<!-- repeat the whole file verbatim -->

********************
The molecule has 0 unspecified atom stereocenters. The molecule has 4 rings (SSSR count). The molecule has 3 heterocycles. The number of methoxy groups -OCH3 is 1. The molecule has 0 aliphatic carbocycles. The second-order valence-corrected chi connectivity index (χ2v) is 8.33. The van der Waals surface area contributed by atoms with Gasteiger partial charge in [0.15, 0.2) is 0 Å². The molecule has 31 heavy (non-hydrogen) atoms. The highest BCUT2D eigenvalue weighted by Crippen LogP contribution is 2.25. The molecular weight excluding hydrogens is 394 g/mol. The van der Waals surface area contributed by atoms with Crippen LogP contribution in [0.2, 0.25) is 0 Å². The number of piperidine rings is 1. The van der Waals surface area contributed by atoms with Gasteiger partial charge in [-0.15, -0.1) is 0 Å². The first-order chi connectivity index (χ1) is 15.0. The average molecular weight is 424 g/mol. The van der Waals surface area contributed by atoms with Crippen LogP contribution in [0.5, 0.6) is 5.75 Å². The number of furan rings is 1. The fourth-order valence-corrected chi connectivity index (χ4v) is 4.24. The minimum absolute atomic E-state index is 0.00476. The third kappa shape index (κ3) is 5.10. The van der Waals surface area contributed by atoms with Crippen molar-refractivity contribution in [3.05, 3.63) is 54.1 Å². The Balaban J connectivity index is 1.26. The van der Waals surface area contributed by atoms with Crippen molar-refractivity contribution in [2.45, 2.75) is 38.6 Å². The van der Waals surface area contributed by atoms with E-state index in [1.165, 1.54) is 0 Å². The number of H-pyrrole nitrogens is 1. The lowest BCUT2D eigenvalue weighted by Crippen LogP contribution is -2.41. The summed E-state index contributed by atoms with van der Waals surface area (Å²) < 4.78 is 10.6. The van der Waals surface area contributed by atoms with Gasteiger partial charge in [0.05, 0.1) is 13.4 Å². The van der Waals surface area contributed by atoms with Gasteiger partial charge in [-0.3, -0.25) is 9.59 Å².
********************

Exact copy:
The molecule has 0 unspecified atom stereocenters. The molecule has 4 rings (SSSR count). The molecule has 3 heterocycles. The number of methoxy groups -OCH3 is 1. The molecule has 0 aliphatic carbocycles. The second-order valence-corrected chi connectivity index (χ2v) is 8.33. The van der Waals surface area contributed by atoms with Gasteiger partial charge in [0.15, 0.2) is 0 Å². The molecule has 31 heavy (non-hydrogen) atoms. The highest BCUT2D eigenvalue weighted by Crippen LogP contribution is 2.25. The molecular weight excluding hydrogens is 394 g/mol. The van der Waals surface area contributed by atoms with Crippen LogP contribution in [0.2, 0.25) is 0 Å². The number of piperidine rings is 1. The van der Waals surface area contributed by atoms with Gasteiger partial charge in [-0.15, -0.1) is 0 Å². The first-order chi connectivity index (χ1) is 15.0. The average molecular weight is 424 g/mol. The van der Waals surface area contributed by atoms with Crippen LogP contribution in [0.5, 0.6) is 5.75 Å². The number of furan rings is 1. The fourth-order valence-corrected chi connectivity index (χ4v) is 4.24. The minimum absolute atomic E-state index is 0.00476. The third kappa shape index (κ3) is 5.10. The van der Waals surface area contributed by atoms with Crippen molar-refractivity contribution in [3.05, 3.63) is 54.1 Å². The Balaban J connectivity index is 1.26. The van der Waals surface area contributed by atoms with Crippen molar-refractivity contribution in [2.45, 2.75) is 38.6 Å². The van der Waals surface area contributed by atoms with E-state index in [1.165, 1.54) is 0 Å². The number of H-pyrrole nitrogens is 1. The lowest BCUT2D eigenvalue weighted by Crippen LogP contribution is -2.41. The summed E-state index contributed by atoms with van der Waals surface area (Å²) < 4.78 is 10.6. The van der Waals surface area contributed by atoms with Gasteiger partial charge in [0.05, 0.1) is 13.4 Å². The van der Waals surface area contributed by atoms with Gasteiger partial charge in [-0.3, -0.25) is 9.59 Å².